Fewer British fields are bursting into yellow each summer, with 20 percent of native flora species declining at rates that put them at risk of extinction.
The absence of yellow flowers in summer fields is a result of the decline of corn marigold — just one of 345 native British plant species identified as facing the threat of extinction in The Vascular Plant Red Data List published on Monday.
The plant study evaluated the status of every wild plant native to Britain, including commonly found species. Previous threat lists only looked at species already known to be rare.
The widened research scope added 78 species to the threatened list, a 30 percent increase from the last report in 1999.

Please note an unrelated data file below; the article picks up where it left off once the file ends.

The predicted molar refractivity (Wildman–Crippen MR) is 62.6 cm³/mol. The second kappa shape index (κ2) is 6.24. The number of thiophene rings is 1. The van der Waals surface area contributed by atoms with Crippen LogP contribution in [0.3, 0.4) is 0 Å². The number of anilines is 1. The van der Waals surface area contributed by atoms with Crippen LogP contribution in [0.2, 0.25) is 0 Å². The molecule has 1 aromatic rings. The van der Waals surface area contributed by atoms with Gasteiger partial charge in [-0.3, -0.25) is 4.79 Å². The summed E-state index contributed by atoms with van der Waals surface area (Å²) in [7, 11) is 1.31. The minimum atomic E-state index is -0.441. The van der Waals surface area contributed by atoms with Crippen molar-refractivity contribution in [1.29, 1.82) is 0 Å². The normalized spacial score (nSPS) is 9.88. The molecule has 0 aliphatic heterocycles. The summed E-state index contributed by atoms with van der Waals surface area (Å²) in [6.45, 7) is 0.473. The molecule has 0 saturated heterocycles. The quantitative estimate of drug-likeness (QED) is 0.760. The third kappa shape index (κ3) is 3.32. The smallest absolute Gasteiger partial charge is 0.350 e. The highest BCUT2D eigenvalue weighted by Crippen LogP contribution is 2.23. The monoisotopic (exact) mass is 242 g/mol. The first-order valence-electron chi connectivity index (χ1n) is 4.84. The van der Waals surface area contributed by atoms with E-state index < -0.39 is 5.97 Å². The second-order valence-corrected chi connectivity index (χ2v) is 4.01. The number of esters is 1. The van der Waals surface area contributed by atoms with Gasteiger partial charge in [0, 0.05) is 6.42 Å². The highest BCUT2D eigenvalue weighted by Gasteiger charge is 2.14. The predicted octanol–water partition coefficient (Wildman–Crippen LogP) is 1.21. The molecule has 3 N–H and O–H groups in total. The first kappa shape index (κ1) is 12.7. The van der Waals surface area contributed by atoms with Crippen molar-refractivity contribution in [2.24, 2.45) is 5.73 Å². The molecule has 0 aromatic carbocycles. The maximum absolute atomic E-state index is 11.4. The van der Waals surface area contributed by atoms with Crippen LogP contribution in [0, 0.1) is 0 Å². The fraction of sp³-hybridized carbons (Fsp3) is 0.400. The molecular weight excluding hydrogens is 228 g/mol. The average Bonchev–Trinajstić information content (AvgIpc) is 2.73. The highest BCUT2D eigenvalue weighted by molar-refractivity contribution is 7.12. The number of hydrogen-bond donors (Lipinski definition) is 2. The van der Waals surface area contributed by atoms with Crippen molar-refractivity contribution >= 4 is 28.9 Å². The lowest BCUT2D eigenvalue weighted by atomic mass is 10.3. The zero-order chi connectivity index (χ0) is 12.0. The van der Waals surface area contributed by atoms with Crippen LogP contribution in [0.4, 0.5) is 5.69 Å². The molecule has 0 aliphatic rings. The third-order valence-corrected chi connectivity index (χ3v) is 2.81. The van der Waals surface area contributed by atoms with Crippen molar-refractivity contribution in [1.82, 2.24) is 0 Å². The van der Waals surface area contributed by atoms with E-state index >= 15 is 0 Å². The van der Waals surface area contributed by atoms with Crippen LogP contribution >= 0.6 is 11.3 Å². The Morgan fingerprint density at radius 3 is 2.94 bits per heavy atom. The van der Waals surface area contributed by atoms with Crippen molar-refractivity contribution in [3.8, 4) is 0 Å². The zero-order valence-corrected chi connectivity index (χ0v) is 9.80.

These included several common flowers previously unknown to be in danger, such as corn buttercup, English eyebright and prickly poppy.
The report rated each species of flower according to the threat they are facing.
The corn marigold is classed as being vulnerable to extinction, while the corn buttercup falls into the more extreme category of critically endangered.
Simon Leach, one of the report's authors and a botanical adviser at English Nature, a government agency that champions the conservation of wildlife, said the decline of some floral species is already visible.
"For those of us with longer memories, it is very evident on a walk through the countryside, that in a sense, the countryside has been drained of much of its flora," Leach said.
Botanists attribute the decline mainly to intensified agricultural practices that use herbicide and fertilizer, increased use of automobiles and over grazing.
Leach said with better management of the countryside the floral abundance of the past could be revived.